Video: Summer of ’69

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How did the people of Zagreb tackle the heat in 1969?

We all love looking back to the past to see how people used to live and how times they are a-changin’ and Zagrebački Memento Youtube channel and a Facebook page are perfect for when you want a shot of nostalgia, especially on a hot summer day like this.

So, here are not one, but two blasts from the past, both from 1969, to see how the people of Zagreb tackled the heat in 1969.

First, there’s Dolac on a Saturday at noon, one of the iconic locations that does change, but also somehow manages to stay the same.

“This is Dolac, the belly of Zagreb, a market which sees about 2,000 sellers and 40 – 60,000 visitors, with up to 40 t of groceries sold here every day,” reporter Milan Sigetić announces.

Apart from the currency, which I’ve always found hard to grasp, especially when you hear a piece of fruit being sold for 1,000 dinars, most things are more or less the same – hard-working kumice get up early and bring their fresh groceries to the stands, some people are satisfied with the offer, while others aren’t, there’s a man buying fresh fish, a woman not too happy with the tomatoes, and a lady commenting that they spend around 120,000 dinars on food a month, when she and her husband earned a combined amount of 150,000 dinars,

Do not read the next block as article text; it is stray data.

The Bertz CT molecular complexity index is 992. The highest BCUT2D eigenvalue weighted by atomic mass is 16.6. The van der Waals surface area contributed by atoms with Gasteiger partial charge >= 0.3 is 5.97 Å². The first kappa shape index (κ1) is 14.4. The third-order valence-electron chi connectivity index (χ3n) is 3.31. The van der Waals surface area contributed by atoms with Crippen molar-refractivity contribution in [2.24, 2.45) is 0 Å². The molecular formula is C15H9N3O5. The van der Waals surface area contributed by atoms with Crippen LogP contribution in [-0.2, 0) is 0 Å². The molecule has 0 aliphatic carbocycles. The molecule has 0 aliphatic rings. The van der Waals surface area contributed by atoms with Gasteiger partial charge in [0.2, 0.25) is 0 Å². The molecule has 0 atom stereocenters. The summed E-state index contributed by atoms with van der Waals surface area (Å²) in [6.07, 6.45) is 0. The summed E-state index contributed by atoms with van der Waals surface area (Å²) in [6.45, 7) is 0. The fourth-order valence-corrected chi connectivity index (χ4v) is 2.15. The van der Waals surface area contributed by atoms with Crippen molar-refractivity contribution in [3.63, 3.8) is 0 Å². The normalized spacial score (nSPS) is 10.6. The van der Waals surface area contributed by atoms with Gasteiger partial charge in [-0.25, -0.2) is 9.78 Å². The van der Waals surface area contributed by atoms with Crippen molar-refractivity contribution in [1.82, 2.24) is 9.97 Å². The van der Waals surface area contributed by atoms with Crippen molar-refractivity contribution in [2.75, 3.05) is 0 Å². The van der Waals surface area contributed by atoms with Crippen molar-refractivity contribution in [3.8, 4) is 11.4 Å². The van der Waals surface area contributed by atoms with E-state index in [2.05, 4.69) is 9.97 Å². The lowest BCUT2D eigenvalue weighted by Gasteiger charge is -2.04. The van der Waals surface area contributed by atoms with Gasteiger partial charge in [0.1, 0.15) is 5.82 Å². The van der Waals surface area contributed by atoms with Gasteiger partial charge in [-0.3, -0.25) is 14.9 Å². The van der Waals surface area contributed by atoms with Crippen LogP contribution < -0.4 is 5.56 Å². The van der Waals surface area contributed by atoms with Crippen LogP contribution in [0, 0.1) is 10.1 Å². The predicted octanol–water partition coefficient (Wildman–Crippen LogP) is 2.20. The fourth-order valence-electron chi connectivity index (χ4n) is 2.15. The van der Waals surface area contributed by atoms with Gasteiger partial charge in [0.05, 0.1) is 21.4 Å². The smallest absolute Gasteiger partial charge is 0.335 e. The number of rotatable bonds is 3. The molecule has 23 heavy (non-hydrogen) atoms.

Another video opens with the typical summer sounds of crickets, with reporter Miroslav Lilić strolling around Upper Town to see how people are spending their holidays, wondering why they haven’t gone to the seaside yet.

“I like it here, it’s not hot and children can play in the shade of the sycamores. My husband has more vacation time than I do, so he’s already gone to the seaside, but we’ll be joining him soon, and we’ll spend a month there,” a woman sitting in the shade tells him

Next, he visits Sljeme, teeming with people. Some people are starting or finishing their vacation there. 

His last and most crowded stop is Bundek, filled with people sunbathing and swimming. For most people, it was the most they could afford that year because it was cheaper than going to the seaside, while others came there because they lived nearby.

“It’s my first and last time here,” a young man in the video says.

“Why last?”

“The water’s not that clean, there’s a lot of oil on the surface,” he replies.

The man next to him doesn’t seem to mind and the last interviewee says he just got there from Syria, so he came to Bundek for a swim.


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